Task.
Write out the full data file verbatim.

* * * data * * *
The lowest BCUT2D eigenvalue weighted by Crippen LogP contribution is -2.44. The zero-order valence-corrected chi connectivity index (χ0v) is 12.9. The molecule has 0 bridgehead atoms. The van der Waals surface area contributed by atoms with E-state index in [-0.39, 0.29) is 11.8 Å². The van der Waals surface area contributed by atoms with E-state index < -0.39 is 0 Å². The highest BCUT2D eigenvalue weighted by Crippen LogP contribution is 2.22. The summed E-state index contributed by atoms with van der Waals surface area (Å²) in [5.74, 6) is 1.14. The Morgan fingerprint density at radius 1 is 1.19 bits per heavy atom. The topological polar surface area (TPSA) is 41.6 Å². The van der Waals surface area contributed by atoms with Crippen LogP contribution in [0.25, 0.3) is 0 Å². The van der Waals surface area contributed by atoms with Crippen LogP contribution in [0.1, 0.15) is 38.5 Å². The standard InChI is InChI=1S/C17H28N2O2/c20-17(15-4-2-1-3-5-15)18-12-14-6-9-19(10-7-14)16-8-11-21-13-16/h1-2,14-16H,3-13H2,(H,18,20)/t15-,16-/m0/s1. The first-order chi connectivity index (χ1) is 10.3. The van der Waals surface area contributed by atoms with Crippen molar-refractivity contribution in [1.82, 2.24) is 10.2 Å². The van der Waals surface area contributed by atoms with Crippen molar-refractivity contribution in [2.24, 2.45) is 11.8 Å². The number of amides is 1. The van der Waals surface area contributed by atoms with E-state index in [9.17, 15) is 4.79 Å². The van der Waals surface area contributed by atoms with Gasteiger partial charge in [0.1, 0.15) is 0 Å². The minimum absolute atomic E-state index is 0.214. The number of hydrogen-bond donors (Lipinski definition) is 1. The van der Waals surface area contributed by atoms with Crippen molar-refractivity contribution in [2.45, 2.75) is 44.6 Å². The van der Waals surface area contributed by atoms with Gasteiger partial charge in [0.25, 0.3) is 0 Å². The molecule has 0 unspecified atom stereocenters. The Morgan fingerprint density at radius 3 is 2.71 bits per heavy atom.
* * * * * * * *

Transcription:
The lowest BCUT2D eigenvalue weighted by Crippen LogP contribution is -2.44. The zero-order valence-corrected chi connectivity index (χ0v) is 12.9. The molecule has 0 bridgehead atoms. The van der Waals surface area contributed by atoms with E-state index in [-0.39, 0.29) is 11.8 Å². The van der Waals surface area contributed by atoms with E-state index < -0.39 is 0 Å². The highest BCUT2D eigenvalue weighted by Crippen LogP contribution is 2.22. The summed E-state index contributed by atoms with van der Waals surface area (Å²) in [5.74, 6) is 1.14. The Morgan fingerprint density at radius 1 is 1.19 bits per heavy atom. The topological polar surface area (TPSA) is 41.6 Å². The van der Waals surface area contributed by atoms with Crippen LogP contribution in [0.25, 0.3) is 0 Å². The van der Waals surface area contributed by atoms with Crippen LogP contribution in [0.1, 0.15) is 38.5 Å². The standard InChI is InChI=1S/C17H28N2O2/c20-17(15-4-2-1-3-5-15)18-12-14-6-9-19(10-7-14)16-8-11-21-13-16/h1-2,14-16H,3-13H2,(H,18,20)/t15-,16-/m0/s1. The first-order chi connectivity index (χ1) is 10.3. The van der Waals surface area contributed by atoms with Crippen molar-refractivity contribution in [1.82, 2.24) is 10.2 Å². The van der Waals surface area contributed by atoms with Crippen molar-refractivity contribution in [2.24, 2.45) is 11.8 Å². The number of amides is 1. The van der Waals surface area contributed by atoms with E-state index in [9.17, 15) is 4.79 Å². The van der Waals surface area contributed by atoms with Gasteiger partial charge in [0.1, 0.15) is 0 Å². The minimum absolute atomic E-state index is 0.214. The number of hydrogen-bond donors (Lipinski definition) is 1. The van der Waals surface area contributed by atoms with Crippen molar-refractivity contribution in [2.45, 2.75) is 44.6 Å². The van der Waals surface area contributed by atoms with Gasteiger partial charge in [0.25, 0.3) is 0 Å². The molecule has 0 unspecified atom stereocenters. The Morgan fingerprint density at radius 3 is 2.71 bits per heavy atom.